One of the things I didn’t enjoy about A Dame to Kill For was the fact that several roles were re-cast with new actors.  While this is understandable at points—like having Josh Brolin play Dwight before he ended up looking like Clive Owen or having Dennis Haysbert replace the late Michael Clarke Duncan as Manute—but there are times where this hurt the film—like replacing Devon Aoki with Jamie Chung as Miho or having Jeremy Piven replace Michael Madsen as Bob (really?  Piven?).  I understand that sometimes having to bring a new actor in is a necessary evil in the world of sequels because sometimes an actor dies, an actor hates the project and won’t come back, an actor wants more money, or demands from the producers or audiences require a newer, better actor to take over.  However, these replacements kinda made the film feel cheap and like a dash to get quick cash and look like something that never hit the theaters and was instantly shipped to your Walmart discount bin.  Additionally, as much as I like Dennis Haysbert (best television President we’ve ever had, in my opinion), I don’t feel he came close to Duncan’s portrayal of Manute.  Duncan (rest in peace) was a badass and when Haysbert steps in all I want to do is buy insurance.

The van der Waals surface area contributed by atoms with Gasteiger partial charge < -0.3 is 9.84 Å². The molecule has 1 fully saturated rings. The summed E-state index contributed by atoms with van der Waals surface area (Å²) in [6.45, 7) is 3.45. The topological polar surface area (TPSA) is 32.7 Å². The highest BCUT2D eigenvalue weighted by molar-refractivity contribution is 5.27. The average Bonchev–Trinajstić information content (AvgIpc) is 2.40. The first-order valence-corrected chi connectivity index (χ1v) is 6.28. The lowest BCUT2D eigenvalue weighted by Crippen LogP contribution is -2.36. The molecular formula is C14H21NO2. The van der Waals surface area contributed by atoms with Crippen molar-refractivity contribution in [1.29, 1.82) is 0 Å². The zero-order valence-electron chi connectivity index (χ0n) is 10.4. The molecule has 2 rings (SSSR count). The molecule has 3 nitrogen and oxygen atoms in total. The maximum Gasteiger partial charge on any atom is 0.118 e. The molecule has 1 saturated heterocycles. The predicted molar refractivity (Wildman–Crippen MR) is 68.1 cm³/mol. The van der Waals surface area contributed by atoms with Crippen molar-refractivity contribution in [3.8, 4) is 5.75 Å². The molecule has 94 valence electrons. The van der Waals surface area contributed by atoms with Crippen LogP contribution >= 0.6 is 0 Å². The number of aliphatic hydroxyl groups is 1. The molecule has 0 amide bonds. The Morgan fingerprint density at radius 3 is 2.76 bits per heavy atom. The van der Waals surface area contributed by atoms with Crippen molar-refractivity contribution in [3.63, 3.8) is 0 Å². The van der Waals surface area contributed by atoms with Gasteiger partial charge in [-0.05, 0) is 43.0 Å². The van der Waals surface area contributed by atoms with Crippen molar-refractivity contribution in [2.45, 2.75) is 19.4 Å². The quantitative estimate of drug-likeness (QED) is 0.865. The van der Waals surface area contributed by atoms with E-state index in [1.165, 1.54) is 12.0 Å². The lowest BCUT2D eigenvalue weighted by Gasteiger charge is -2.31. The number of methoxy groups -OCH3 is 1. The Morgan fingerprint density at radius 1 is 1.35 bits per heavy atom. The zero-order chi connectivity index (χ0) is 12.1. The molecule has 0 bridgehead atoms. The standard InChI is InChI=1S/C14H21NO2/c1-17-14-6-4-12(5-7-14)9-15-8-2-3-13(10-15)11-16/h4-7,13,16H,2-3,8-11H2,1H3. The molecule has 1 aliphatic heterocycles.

"If you shoot me, you'll never learn how you can save money with Allstate."

"Great Scott...I'm in this movie?"
For the most part, the acting is fairly decent in the film—it’s hard not to be when you have Rouke once again being a fan favorite as Marv and you have great actors like Josh Brolin, Joseph Gordon-Levitt, Powers Boothe, Christopher Lloyd, and Christopher Meloni in the film but there are quite a few examples of some really crummy acting going on.  I already touched slightly upon Jeremy Piven in the film but the true low points come in with Jessica Alba and Eva Green.  Alba has never been known as a powerhouse performer but her scenes (especially lacking the overwhelming presence of Bruce Willis) come off pretty cringe-worthy.  This especially hurts because her story is the final one in the film and it ends the entire movie on a sour note and makes the film feel like a let down.

Let's be honest, there's a good portion of the viewers who aren't really that preoccupied
with Alba's acting...
I’m not really a fan of Eva Green.  In the other comic book property she was in, she came off hammy and was too cheesy to take seriously.  She is toned down slightly in this film but it didn’t make her performance any better.  Scenes she shares with Brolin come off clumsy as she looks like a theater actor exaggerating her performance and Brolin looks like he is prepared to grit the shit out of the scene.  Any scene she is in is incredibly unbalanced.  But, judging by the fact Ava never wears clothes in the film I don’t think the filmmakers brought her in for a stellar acting performance.

I'm pretty sure Eva Green's eyes are computer generated...they look like cartoon eyes.
Yes, the great violence is still here and the film still looks good but it feels hollow and vacuous.  The first film was a visual feast and a brutal experience of fun and grit that stayed with you.  Sin City:  A Dame to Kill For is entertaining, amusing, and a decent film but it feels cheap and like a Direct-to-DVD sequel…so, basically, it feels like everything else Rodriguez has been releasing lately (only a little more entertaining).